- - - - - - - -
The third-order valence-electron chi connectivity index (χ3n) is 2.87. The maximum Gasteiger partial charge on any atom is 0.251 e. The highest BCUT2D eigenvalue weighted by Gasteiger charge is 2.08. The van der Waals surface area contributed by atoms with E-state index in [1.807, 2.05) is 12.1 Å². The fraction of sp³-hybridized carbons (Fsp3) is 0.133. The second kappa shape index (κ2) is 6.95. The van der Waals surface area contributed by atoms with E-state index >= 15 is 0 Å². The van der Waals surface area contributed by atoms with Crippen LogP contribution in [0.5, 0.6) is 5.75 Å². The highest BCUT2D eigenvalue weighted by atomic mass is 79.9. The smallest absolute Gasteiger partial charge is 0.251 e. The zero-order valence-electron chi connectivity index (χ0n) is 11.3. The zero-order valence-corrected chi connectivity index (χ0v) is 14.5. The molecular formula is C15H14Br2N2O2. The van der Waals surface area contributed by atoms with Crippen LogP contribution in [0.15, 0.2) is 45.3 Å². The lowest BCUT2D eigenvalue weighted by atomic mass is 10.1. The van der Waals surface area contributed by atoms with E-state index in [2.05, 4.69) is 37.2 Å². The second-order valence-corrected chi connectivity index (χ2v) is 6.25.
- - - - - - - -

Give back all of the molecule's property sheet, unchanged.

The third-order valence-electron chi connectivity index (χ3n) is 2.87. The maximum Gasteiger partial charge on any atom is 0.251 e. The highest BCUT2D eigenvalue weighted by Gasteiger charge is 2.08. The van der Waals surface area contributed by atoms with E-state index in [1.807, 2.05) is 12.1 Å². The fraction of sp³-hybridized carbons (Fsp3) is 0.133. The second kappa shape index (κ2) is 6.95. The van der Waals surface area contributed by atoms with E-state index >= 15 is 0 Å². The van der Waals surface area contributed by atoms with Crippen LogP contribution in [0.5, 0.6) is 5.75 Å². The highest BCUT2D eigenvalue weighted by atomic mass is 79.9. The smallest absolute Gasteiger partial charge is 0.251 e. The zero-order valence-electron chi connectivity index (χ0n) is 11.3. The zero-order valence-corrected chi connectivity index (χ0v) is 14.5. The molecular formula is C15H14Br2N2O2. The van der Waals surface area contributed by atoms with Crippen LogP contribution in [0.15, 0.2) is 45.3 Å². The lowest BCUT2D eigenvalue weighted by atomic mass is 10.1. The van der Waals surface area contributed by atoms with E-state index in [2.05, 4.69) is 37.2 Å². The second-order valence-corrected chi connectivity index (χ2v) is 6.25.